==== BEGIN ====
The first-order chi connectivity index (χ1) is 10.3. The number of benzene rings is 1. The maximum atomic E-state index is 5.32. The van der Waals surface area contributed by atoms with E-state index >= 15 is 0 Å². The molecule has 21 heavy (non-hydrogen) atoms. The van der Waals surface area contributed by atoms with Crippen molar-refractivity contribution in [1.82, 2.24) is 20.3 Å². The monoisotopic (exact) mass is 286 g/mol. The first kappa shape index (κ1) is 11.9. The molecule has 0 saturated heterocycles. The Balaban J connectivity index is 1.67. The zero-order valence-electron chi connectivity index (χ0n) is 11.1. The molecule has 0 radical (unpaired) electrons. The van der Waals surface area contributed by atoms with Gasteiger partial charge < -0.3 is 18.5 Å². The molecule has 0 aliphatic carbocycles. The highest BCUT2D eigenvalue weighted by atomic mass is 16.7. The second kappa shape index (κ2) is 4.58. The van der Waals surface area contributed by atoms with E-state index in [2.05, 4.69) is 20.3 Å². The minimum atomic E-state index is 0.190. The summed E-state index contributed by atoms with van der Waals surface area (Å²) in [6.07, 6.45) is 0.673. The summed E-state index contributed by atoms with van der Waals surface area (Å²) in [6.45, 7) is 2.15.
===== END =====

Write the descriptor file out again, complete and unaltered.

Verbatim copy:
The first-order chi connectivity index (χ1) is 10.3. The number of benzene rings is 1. The maximum atomic E-state index is 5.32. The van der Waals surface area contributed by atoms with E-state index >= 15 is 0 Å². The molecule has 21 heavy (non-hydrogen) atoms. The van der Waals surface area contributed by atoms with Crippen molar-refractivity contribution in [1.82, 2.24) is 20.3 Å². The monoisotopic (exact) mass is 286 g/mol. The first kappa shape index (κ1) is 11.9. The molecule has 0 saturated heterocycles. The Balaban J connectivity index is 1.67. The zero-order valence-electron chi connectivity index (χ0n) is 11.1. The molecule has 0 radical (unpaired) electrons. The van der Waals surface area contributed by atoms with Gasteiger partial charge < -0.3 is 18.5 Å². The molecule has 0 aliphatic carbocycles. The highest BCUT2D eigenvalue weighted by atomic mass is 16.7. The second kappa shape index (κ2) is 4.58. The van der Waals surface area contributed by atoms with E-state index in [2.05, 4.69) is 20.3 Å². The minimum atomic E-state index is 0.190. The summed E-state index contributed by atoms with van der Waals surface area (Å²) in [6.07, 6.45) is 0.673. The summed E-state index contributed by atoms with van der Waals surface area (Å²) in [6.45, 7) is 2.15.